Elm trees (Ulmus spp.) are popular feature trees, particularly in cooler regions of Australia.  Once established, they have relatively low water requirements and a stunning appearance, providing an abundance of shade under their canopies. Their beauty is further enhanced when the leaves start to change colour and drop in the autumn. There are many varieties available including English elm, Chinese elm and Golden elm. Next time you are looking at a stunning feature tree, be sure not to pass the elegant.

How to grow elm tree in a garden

  1. Choose a sunny spot with well drained soil. Enrich the soil with Yates Dynamic Lifter Soil Improver & Plant Fertiliser
  2. Dig the planting hole twice as wide and to the same depth as the root-ball.  Remove the tree from the container or bag (for bare rooted trees), gently tease the roots and cut away any circled or tangled roots.
  3. Position in hole and backfill with soil, gently firming down. Form a raised or doughnut shaped ring of soil around the outer edge of the plant's root zone. This helps keep water where it's needed.  Always water in well after planting to settle the soil around the roots and keep the soil moist for several weeks while the new plant establishes.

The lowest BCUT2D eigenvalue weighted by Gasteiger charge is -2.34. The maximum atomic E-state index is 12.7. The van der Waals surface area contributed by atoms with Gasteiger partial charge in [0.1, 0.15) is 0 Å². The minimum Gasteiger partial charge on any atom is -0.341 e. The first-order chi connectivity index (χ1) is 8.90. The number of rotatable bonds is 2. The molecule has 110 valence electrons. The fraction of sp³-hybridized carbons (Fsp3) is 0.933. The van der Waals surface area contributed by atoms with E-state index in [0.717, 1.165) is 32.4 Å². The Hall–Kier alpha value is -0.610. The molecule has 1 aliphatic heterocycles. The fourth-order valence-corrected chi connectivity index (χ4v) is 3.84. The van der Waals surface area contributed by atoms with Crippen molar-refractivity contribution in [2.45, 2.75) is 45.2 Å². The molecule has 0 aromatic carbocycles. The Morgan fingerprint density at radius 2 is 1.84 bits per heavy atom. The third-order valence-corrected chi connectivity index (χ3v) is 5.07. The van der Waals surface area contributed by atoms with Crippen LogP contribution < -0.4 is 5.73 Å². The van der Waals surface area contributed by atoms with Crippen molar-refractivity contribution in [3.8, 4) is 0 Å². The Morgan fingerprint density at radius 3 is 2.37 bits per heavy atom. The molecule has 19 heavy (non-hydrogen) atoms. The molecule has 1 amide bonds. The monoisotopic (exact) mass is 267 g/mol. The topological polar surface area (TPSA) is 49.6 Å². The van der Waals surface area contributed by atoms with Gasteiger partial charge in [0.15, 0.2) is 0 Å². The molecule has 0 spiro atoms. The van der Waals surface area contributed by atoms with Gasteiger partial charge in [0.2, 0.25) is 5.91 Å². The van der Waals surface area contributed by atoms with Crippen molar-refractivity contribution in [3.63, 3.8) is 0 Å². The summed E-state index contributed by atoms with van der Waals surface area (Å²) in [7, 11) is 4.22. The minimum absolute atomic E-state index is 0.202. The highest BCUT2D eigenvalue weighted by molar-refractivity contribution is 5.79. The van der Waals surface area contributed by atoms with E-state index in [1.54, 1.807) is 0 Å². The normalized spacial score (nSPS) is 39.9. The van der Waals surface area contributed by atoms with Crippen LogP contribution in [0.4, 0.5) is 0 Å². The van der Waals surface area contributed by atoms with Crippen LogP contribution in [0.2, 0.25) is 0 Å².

4. Mulch around the base with organic mulch like bark chips, sugarcane or pea straw, keeping it away from the trunk. 
  5. Water deeply, once or twice a week, depending on weather conditions.  
  6. Feed in autumn and spring with Yates Dynamic Lifter Soil Improver & Plant Fertiliser to promote strong root development and healthy foliage. 


Growing tips

  • Can grow to 12-15 metres in height depending on the variety so choose the planting spot with this in mind.

  • Usually grown as a specimen or avenue planting.

  • As these are reasonably big trees, give them plenty of room to move and don’t plant too close to a fence line, built structures or building services (such as electricity or sewerage). 

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